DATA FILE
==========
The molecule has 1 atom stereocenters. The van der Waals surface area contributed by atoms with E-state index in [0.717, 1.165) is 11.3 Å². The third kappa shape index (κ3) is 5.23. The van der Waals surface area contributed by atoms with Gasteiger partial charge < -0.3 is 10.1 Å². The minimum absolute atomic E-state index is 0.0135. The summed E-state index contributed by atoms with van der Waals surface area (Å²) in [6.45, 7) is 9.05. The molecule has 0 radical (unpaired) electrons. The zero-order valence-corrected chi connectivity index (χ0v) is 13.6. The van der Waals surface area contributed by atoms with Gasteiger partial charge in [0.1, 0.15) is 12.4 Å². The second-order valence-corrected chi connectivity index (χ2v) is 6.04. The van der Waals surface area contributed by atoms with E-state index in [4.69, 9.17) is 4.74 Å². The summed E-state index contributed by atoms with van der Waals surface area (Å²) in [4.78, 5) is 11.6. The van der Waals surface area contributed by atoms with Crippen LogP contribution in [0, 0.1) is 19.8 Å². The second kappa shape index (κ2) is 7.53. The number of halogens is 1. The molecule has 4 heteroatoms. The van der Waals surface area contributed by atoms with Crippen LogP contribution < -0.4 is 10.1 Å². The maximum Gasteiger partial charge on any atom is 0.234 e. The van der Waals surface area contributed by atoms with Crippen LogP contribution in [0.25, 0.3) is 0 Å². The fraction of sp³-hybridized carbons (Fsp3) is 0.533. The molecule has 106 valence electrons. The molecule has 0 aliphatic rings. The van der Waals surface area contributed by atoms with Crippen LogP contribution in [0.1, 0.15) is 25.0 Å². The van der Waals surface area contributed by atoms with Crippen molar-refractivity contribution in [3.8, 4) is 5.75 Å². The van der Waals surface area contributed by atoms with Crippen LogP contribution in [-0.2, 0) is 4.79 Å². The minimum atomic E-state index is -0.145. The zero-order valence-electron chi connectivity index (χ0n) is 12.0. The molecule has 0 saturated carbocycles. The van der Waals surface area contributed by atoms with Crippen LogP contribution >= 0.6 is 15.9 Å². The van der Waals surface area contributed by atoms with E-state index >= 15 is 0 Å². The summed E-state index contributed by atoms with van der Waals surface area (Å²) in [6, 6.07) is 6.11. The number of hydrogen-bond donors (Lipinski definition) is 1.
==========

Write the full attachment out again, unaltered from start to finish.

The molecule has 1 atom stereocenters. The van der Waals surface area contributed by atoms with E-state index in [0.717, 1.165) is 11.3 Å². The third kappa shape index (κ3) is 5.23. The van der Waals surface area contributed by atoms with Gasteiger partial charge < -0.3 is 10.1 Å². The minimum absolute atomic E-state index is 0.0135. The summed E-state index contributed by atoms with van der Waals surface area (Å²) in [6.45, 7) is 9.05. The molecule has 0 radical (unpaired) electrons. The zero-order valence-corrected chi connectivity index (χ0v) is 13.6. The van der Waals surface area contributed by atoms with Gasteiger partial charge in [0.1, 0.15) is 12.4 Å². The second-order valence-corrected chi connectivity index (χ2v) is 6.04. The van der Waals surface area contributed by atoms with E-state index in [4.69, 9.17) is 4.74 Å². The summed E-state index contributed by atoms with van der Waals surface area (Å²) in [4.78, 5) is 11.6. The van der Waals surface area contributed by atoms with Crippen LogP contribution in [0, 0.1) is 19.8 Å². The second kappa shape index (κ2) is 7.53. The number of halogens is 1. The molecule has 4 heteroatoms. The van der Waals surface area contributed by atoms with Crippen LogP contribution < -0.4 is 10.1 Å². The maximum Gasteiger partial charge on any atom is 0.234 e. The van der Waals surface area contributed by atoms with Crippen LogP contribution in [0.25, 0.3) is 0 Å². The fraction of sp³-hybridized carbons (Fsp3) is 0.533. The molecule has 106 valence electrons. The molecule has 0 aliphatic rings. The van der Waals surface area contributed by atoms with Crippen LogP contribution in [0.1, 0.15) is 25.0 Å². The van der Waals surface area contributed by atoms with Crippen molar-refractivity contribution in [3.8, 4) is 5.75 Å². The van der Waals surface area contributed by atoms with Crippen LogP contribution in [-0.2, 0) is 4.79 Å². The minimum atomic E-state index is -0.145. The zero-order valence-electron chi connectivity index (χ0n) is 12.0. The molecule has 0 saturated carbocycles. The van der Waals surface area contributed by atoms with Crippen LogP contribution >= 0.6 is 15.9 Å². The van der Waals surface area contributed by atoms with E-state index >= 15 is 0 Å². The summed E-state index contributed by atoms with van der Waals surface area (Å²) in [6, 6.07) is 6.11. The number of hydrogen-bond donors (Lipinski definition) is 1.